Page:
The Untold Story of the Talking Book

The Untold Story of the Talking Book

Book - 2016
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This work traces the tradition from phonographic books made on wax cylinders to talking books made for blinded soldiers returning from the First World War and, much later, the commercial audiobooks heard today. Addressing the vexed relationship between orality and print, the author shows how talking books developed both as a way of reproducing printed books and as a way of overcoming their limitations. In an overview, he charts the talking book's evolution across numerous media (records, tapes, discs, digital files), its reception by a bemused public, and impassioned disputes over its legitimacy. Testimonials drawn from the archives of charities for war-blinded veterans and pioneering audio publishers, including Caedmon, Books on Tape, and Audible, recreate how audiences over the past century have responded to literature read out loud. This book poses a series of conceptual questions too: What exactly is the relationship between spoken and printed texts? How does the experience of listening to books compare to that of reading them? What influence does a book's narrator have over its reception? What methods of close listening are appropriate to such narratives? What new formal possibilities are opened up by sound recording? Sound technology turns out to be every bit as important as screens to the book's ongoing transformation.
Publisher: Cambridge, Massachusetts : Harvard University Press, 2016.
Copyright Date: ©2016
ISBN: 9780674545441
0674545443
Branch Call Number: 002.09 RUBER
Characteristics: 369 pages : illustrations ; 25 cm

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tbdrew
Nov 09, 2018

I love talking books. The only time I am without one in my car is when I'm waiting for my next choice to arrive at the library. So I thought I would love this book.

It's more academic than popular, which I might be able to get through, but the narrator of the audiobook version has such a boring, monotone voice with no emotion or inflection. It surprised me since I thought this book would be lauding the talking book.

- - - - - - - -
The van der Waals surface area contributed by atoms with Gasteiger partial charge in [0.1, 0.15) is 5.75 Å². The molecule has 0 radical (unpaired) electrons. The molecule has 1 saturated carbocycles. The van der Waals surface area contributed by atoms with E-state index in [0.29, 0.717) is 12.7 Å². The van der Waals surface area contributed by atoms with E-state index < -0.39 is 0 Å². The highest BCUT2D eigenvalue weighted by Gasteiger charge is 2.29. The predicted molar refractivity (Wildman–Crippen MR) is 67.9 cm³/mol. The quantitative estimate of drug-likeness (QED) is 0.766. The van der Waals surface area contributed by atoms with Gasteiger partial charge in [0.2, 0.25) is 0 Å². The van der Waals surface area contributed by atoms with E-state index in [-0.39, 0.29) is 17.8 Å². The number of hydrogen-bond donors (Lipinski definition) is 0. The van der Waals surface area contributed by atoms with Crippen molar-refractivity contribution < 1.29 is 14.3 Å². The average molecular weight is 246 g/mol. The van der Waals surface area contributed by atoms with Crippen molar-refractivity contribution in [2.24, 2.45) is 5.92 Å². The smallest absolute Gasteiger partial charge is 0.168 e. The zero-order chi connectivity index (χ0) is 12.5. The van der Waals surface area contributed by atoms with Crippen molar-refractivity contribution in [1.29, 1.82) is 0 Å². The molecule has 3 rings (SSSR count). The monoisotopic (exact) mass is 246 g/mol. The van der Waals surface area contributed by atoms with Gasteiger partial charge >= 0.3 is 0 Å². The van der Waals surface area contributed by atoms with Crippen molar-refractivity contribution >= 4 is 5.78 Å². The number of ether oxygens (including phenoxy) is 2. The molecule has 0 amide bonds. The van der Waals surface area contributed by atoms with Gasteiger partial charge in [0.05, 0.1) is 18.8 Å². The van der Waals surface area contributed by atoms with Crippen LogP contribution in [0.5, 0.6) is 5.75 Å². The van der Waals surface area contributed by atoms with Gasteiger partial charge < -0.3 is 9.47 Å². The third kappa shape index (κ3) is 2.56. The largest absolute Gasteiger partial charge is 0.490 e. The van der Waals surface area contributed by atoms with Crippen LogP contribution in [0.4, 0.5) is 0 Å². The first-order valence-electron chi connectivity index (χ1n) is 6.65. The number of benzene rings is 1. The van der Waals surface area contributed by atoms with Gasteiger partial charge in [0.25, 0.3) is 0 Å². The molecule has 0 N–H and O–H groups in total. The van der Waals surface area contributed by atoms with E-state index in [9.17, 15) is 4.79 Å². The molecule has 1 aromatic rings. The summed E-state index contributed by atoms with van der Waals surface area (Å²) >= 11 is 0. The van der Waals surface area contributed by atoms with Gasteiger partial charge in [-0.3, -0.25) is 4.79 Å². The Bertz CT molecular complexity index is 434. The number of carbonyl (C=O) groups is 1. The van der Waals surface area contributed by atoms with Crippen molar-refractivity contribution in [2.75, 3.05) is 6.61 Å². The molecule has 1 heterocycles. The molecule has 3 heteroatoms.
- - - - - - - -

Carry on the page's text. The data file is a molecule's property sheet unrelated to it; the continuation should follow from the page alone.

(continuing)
There is a point of view that narrators should not infuse their own interpretation into talking books, but this is so dry (and a bit technical) that my mind wanders off. Surprisingly disappointing. I won't be able to finish this book.

" ' Joyce reduces language to pure music; and, hearing it, one slips into a kind of swoon, a not even listening for words, but only the ebb and flow of sound. The reading-aloud is not one more tool to help penetrate the jungle, but a part of the text.' " " The Shakespeare collection presented ' a true essence of MACBETH,' not ' a chopped-up series of disconnected speeches.' The same with Oscar Wilde's THE PICTURE OF DORIAN GRAY: ' Although necessarily shortened, the book's essence is transmitted perfectly.' " " Stephen Crane's THE RED BADGE OF COURAGE and other albums even directed listeners who wanted the full story to Random House's Modern Library." Not my normal type of book; but, for what it is, it seems very good, in its own way.

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zvanstanley
Jan 17, 2018

Somewhat funny that we don't have this as an audiobook...

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